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Higher Ed Big Data Dives Could Be the Answer to Retention Problems

Predictive analytics have helped some institutions get ahead of student retention problems.

There's a problem with higher ed retention, and data could provide a solution.

Even though college degrees are the gateway to many high-level jobs, nearly half of students who start college don't end up graduating within six years, according to the US Department of Education. That limits their options in life and hinders enrollment growth at higher education institutions.

Helix Education, an agency that gives higher ed institutions more options to boost enrollment efforts, recently released  Predictive Student Retention: The Power of Data Coaching, a guide that encourages schools to take a deep dive into Big Data.

"The power of your retention strategy comes in finding correlations between all of this student information and how your students actually persist – connecting data between systems and creating predictive models based upon the insights gathered," according to the guide.

Data-driven predictive models can provide academic coaches with red flags when students are floundering in classes. They can then swoop in with support strategies to ensure that students stay on course to graduate.

Helix isn't the first to develop a technology solution to higher ed retention problems.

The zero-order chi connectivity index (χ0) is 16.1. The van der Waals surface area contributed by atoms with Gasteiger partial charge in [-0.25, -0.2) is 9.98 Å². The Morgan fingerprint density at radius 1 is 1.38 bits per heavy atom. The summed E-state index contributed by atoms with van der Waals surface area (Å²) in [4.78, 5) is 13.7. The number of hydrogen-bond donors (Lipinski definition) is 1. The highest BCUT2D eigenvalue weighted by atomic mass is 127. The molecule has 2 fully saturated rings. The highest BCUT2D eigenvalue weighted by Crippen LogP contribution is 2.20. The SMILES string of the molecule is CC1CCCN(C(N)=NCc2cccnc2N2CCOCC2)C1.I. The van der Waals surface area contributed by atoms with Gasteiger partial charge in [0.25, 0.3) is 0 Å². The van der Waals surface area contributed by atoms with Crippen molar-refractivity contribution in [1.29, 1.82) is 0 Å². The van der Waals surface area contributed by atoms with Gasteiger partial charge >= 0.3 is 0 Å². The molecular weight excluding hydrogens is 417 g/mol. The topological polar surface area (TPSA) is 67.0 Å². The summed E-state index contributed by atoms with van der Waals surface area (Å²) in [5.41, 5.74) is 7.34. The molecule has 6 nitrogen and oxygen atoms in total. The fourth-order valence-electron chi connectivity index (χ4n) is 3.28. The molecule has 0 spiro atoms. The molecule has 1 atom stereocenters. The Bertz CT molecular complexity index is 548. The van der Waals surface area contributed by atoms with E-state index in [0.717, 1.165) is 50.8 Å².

At a White House summit last December, President Barack Obama lauded a similar technique used at Georgia State University to curb its student dropout rates. The university employs predictive analytics that track students facing financial risks, particularly those who are traditionally underrepresented. The solution has resulted in more than 3,000 interventions to help students stay in school, according to a news release from the White House.

These solutions have also entered the startup market. The Robin Hood Foundation, a New York City-based nonprofit, is giving away a $5 million prize for proven innovative tech tools that help community college students stay enrolled and get their degree within two or three years. Three startup finalists are currently testing their solutions in a three-year control trial that kicked off in the fall.

The college-dropout problem has even drawn the interest of Shark Tank's Mark Cuban. He has invested in tech solutions that he says can save institutions money.

 “I’m looking from an investment perspective for companies that support keeping kids in school,” says Cuban in an interview on the Bloomberg Business program Market Makers. “If a school keeps a kid and graduates them in four years, that’s a much more cost-effective graduation for the school.”

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Nov 25 2015